http://www.epa.gov/epawaste/partnerships/sc3/index.htm. The Schools Chemical Cleanout Campaign is an EPA initiative aimed at ensuring that all U.S. schools are free from hazards associated with mismanaged chemicals. The Campaign provides schools with information and tools to manage chemicals responsibly by removing inappropriate, outdated, unknown, and unnecessary chemicals, raising awareness of chemical issues, and promoting sustainable solutions. Tools include: training, curriculum change, and long-term management solutions. Using these techniques, schools, parents, and local organizations can partner to create a chemical management program that meets the unique needs of their schools

  • Rulemakings. EPA’s Universal Waste Rule http://www.epa.gov/epawaste/hazard/wastetypes/universal/ encourages recycling and proper disposal of certain consumer products that contain toxic materials, such as batteries, thermostats, and florescent lamps. Cathode ray tubes (CRTs) are video display components of televisions and computer monitors. The glass in CRTs typically contains enough lead to require its management as hazardous waste under certain circumstances. EPA’s CRT Rule http://www.epa.gov/osw/hazard/recycling/electron/crt-fs06.htm streamlines the federal hazardous waste management requirements for CRTs and CRT glass destined for recycling in order save energy, conserve resources, and allow for the recovery and reuse of lead and glass.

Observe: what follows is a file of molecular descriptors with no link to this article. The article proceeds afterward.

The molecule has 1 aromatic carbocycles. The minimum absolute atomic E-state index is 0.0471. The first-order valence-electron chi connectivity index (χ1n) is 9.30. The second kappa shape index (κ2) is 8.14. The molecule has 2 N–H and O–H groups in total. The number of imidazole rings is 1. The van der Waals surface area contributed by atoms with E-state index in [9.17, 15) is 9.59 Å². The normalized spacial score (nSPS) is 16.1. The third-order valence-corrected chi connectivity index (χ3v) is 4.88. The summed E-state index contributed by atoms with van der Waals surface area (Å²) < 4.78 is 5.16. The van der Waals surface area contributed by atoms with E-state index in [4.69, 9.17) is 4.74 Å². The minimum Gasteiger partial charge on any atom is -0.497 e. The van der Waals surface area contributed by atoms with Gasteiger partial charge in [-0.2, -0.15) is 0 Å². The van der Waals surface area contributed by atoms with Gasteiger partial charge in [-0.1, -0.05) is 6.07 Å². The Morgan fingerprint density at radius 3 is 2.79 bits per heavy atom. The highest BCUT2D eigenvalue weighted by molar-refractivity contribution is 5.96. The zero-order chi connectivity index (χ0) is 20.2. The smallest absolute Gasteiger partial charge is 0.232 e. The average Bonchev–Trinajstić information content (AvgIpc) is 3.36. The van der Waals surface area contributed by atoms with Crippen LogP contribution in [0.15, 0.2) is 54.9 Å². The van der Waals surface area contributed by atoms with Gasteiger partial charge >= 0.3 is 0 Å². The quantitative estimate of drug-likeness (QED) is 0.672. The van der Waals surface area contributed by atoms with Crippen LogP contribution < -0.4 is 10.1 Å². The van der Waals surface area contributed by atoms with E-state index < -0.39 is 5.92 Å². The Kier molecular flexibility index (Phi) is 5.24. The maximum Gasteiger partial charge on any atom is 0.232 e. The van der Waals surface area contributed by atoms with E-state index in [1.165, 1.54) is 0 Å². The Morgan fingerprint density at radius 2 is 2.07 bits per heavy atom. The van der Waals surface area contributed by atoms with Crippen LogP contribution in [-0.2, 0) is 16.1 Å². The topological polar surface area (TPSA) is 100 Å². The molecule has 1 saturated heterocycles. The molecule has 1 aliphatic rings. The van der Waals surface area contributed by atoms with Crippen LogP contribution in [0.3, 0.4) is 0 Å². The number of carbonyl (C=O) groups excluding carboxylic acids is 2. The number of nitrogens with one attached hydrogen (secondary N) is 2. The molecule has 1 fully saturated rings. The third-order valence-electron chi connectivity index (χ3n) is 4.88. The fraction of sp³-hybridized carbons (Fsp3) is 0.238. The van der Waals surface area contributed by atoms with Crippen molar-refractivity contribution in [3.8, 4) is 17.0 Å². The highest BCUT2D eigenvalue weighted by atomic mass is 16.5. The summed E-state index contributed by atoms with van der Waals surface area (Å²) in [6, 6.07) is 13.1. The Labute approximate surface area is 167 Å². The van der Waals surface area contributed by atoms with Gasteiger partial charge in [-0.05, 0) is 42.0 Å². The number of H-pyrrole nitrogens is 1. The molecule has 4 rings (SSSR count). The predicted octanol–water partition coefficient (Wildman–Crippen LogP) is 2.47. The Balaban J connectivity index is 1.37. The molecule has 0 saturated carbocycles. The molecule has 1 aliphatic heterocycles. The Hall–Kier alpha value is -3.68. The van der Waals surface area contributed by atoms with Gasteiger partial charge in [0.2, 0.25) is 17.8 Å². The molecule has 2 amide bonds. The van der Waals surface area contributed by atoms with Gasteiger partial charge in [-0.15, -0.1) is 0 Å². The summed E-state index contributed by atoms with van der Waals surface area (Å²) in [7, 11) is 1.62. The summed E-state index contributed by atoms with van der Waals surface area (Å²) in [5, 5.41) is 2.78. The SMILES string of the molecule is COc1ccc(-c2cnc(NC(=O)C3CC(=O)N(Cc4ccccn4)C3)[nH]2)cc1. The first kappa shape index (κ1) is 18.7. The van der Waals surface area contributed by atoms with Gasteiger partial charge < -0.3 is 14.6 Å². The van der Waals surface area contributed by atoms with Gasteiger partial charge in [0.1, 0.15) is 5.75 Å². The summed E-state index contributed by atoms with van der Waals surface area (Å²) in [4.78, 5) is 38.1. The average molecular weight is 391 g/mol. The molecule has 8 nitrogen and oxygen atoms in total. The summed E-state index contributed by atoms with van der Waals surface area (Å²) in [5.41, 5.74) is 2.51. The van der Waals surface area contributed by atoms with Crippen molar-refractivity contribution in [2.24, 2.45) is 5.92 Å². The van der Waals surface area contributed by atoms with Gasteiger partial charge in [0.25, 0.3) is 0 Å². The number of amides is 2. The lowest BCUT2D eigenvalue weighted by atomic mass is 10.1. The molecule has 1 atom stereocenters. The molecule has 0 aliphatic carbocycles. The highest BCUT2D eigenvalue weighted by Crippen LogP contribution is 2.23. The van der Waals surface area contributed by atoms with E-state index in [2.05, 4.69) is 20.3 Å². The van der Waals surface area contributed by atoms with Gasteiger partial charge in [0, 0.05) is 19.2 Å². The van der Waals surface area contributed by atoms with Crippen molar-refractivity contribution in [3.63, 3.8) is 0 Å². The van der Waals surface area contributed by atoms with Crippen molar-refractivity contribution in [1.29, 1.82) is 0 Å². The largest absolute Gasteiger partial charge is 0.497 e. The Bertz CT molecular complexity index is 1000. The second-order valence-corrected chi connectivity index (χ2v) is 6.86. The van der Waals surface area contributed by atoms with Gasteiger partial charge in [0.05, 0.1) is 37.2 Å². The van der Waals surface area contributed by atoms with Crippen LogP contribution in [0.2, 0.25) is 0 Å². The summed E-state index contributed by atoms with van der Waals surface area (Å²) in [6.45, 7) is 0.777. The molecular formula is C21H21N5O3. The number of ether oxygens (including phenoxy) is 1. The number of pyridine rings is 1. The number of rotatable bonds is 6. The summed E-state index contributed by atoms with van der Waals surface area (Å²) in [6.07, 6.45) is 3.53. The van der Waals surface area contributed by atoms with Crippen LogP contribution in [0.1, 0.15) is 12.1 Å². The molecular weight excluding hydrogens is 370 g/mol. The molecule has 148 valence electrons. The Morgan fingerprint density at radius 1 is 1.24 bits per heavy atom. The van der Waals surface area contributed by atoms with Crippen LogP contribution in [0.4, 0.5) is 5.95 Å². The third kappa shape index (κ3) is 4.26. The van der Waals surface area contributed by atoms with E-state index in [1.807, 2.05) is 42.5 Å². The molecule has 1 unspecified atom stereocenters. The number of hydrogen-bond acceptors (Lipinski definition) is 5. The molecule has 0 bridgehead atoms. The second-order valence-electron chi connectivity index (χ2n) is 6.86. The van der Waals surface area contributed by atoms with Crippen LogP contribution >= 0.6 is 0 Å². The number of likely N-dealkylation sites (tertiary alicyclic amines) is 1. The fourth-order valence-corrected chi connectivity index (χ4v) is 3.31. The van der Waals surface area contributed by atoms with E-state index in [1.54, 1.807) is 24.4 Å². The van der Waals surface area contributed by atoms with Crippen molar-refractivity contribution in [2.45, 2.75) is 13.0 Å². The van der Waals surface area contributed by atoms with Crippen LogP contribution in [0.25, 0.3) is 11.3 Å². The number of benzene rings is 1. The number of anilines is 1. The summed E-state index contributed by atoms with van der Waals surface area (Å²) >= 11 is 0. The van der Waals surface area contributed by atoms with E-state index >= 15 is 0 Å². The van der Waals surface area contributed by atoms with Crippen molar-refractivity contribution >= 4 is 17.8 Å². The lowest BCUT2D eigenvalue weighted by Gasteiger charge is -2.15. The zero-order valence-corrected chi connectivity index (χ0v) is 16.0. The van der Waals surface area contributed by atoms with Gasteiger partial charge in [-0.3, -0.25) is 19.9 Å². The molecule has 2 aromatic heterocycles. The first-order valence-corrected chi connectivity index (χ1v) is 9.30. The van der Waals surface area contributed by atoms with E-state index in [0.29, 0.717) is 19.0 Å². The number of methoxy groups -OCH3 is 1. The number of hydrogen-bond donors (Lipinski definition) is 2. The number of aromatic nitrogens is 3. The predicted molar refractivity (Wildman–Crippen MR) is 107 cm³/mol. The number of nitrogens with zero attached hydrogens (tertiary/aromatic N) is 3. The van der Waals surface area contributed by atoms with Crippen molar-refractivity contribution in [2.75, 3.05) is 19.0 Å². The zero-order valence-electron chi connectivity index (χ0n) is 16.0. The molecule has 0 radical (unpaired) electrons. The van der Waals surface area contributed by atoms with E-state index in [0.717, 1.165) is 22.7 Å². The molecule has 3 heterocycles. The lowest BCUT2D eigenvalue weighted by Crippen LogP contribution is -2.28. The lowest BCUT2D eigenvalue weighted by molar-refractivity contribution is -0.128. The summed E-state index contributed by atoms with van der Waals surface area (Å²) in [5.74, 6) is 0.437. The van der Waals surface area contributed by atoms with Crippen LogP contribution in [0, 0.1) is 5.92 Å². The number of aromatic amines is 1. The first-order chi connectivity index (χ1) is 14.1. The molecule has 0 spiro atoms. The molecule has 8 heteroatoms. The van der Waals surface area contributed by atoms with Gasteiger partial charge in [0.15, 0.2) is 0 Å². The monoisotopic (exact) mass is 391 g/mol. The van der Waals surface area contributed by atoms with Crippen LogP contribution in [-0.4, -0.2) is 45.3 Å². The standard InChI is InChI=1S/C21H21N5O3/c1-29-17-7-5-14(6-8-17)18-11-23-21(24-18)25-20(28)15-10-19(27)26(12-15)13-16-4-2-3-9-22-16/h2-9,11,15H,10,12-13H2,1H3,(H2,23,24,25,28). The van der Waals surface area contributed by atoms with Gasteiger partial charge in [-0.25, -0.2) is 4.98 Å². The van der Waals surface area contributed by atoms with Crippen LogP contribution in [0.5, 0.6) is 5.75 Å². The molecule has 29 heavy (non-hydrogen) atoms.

IV.2.c Reuse and Recycling

EPA promotes the many benefits, including resource conservation and cost savings, of reuse and recycling, which converts materials that otherwise would be considered waste into valuable resources. WasteWise http://www.epa.gov/epawaste/partnerships/wastewise/index.htm, for example, is an EPA partnership program that seeks to reduce and recycle municipal sold waste and selected industrial waste streams. Working with businesses, schools, hospitals, local communities, and government agencies, WasteWise saves energy and prevents the release of greenhouse gases.

IV.2.c.a Municipal Materials Management

EPA has established an action plan to achieve a National Recycling Rate of 35% for municipal solid waste http://www.epa.gov/epawaste/rcc/resources/action-plan/act-p1.htm, including household and office waste. The action plan lays out a framework or road map and targets actions for particular waste streams (e.g., paper and paperboard, organic waste, and packaging/containers) to achieve this goal. EPA initiatives to foster the recycling of household and office materials include: